How Ice Climbing Moved From Niche to Mainstream
In just two decades the esoteric activity has grown from some 50,000 active participants to over 3 million in American alone
With the crowd swelling to 25,000, attendance for the 2019 Ice Climbing World Cup was larger than the biggest arena in professional basketball. Based in downtown Denver, hordes of onlookers watched 64 athletes from 19 countries go head-to-head, using metal tools to climb vertical walls of ice. According to the UIAA, the official organizing body, millions more live streamed the competition from home.
In the early 2000s, ice climbing had an estimated fifty thousand active participants. Today the OIA reports that there are over 3 million ice climbers in the U.S. annually. Following the rapid rise of rock climbing, ice climbing has seen double digit growth for a handful of years and shows no sign of slowing down. With ice climbing crags across the country in Montana, Colorado, and dotting the northeast, there are ample places for new climbers to get out and try the sport.
Sure, for those outside of ice climbing, the idea of hauling yourself up a frozen waterfall with just ice axes and crampons likely sounds ludicrous. A half inch of steel is all that is holding me up? No thanks. But for a quickly growing community, the sport is as pure and adventurous as any outdoor adventure. Despite being gear intensive–a basic kit includes two axes, helmet, harness, rope, ice screws, crampons and a lot of warm clothing–the community finds creative ways to bring new climbers along.
A Slow History
The origins of the sport (in official terms) dates back to 1912, when the first known ice climbing competition was organized on the Brenva glacier in Courmayeur, Italy. At the time, mountaineers in the Alps were often climbing steep, icy terrain, and small events would help put it on the map.
Still, it wasn’t until 60 years later that the sport found interest outside the most elite mountaineers in the world. When Hamish MacInnes invented the drop-curved axe with a short handle and angled pick, the sport took hold. This tool was designed to be used for climbing–swinging into ice from above your head–as opposed to being used like a cane on steep but not vertical ice. Combined with innovations in crampon design, ice climbers were able to climb much faster and more efficiently.
In 1978 Patagonia founder Yvon Chouinard wrote Climbing Ice, which helped establish widespread etiquette and technique. Still slow to grow, the first World Cup was held in 2002, but even this was a small affair. A few years later the International Olympic Committee sanctioned the sport, giving it both a path towards the Olympics and much-needed validation outside its niche community.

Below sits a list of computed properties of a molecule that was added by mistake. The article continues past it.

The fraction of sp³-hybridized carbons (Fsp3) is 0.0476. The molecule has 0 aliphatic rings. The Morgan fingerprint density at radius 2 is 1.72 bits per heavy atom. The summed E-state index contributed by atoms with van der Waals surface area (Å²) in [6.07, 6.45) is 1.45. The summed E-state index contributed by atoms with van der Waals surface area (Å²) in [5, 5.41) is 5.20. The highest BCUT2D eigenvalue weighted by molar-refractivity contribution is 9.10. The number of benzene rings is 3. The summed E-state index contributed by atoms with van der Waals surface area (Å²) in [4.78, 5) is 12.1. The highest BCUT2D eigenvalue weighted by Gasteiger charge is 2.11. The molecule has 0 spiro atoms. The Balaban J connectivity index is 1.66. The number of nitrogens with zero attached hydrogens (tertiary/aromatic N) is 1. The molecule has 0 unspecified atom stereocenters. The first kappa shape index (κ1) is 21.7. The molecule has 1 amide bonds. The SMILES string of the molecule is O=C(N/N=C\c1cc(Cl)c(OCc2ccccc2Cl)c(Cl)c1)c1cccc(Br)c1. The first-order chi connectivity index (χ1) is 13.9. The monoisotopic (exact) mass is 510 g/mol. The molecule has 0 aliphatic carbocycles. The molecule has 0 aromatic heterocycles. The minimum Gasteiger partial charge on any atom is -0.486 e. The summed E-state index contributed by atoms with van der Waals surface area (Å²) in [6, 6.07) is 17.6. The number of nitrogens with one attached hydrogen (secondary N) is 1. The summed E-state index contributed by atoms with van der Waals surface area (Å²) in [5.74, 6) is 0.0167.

A Growing Business
In parallel with participation, ice climbing now represents a large industry. According the State of Climbing Report by the American Alpine Club, ice climbing crampons, axes, and hardwear topped $15 million in U.S. sales in 2019 alone. Other requisite equipment such as ropes, harnesses, helmets and apparel are all large parts of the American outdoor recreation economy as well. Established climbing manufacturers have been some of the first to notice, developing entire lines of hardgoods and clothing directly towards the quickly growing sport, hoping to establish themselves early.
There are many events outside of the six competitions of the UIAA Ice Climbing World Cup, and these festivals are some of the best ways to try the sport. Some of the longest running and most well known include festivals in the Adirondacks, Duluth, Minnesota, and Michigan's Pictured Rocks National Lakeshore, with the largest two being Bozeman, Montana and Ouray, Colorado, which celebrated 25 years this past month.
These multi-day events are attended by thousands and sponsored by dozens of brands who offer rentals and onsite lessons for newcomers. For many, ice festivals are the easiest way to try the sport, especially if you don’t have the gear or friends that have the knowledge to teach. Ouray in particular has a fascinating story, as an established ice climbing mecca, the sport helped save this remote and rural Colorado town without other viable industries to live on.
With a sizable international audience and growing participation stateside, perhaps ice climbing will follow rock climbing's path to an Olympic spotlight. Many hope 2026 will be its year. Until then, the festival will remain the most prominent entry-point for curious onlookers and future athletes alike.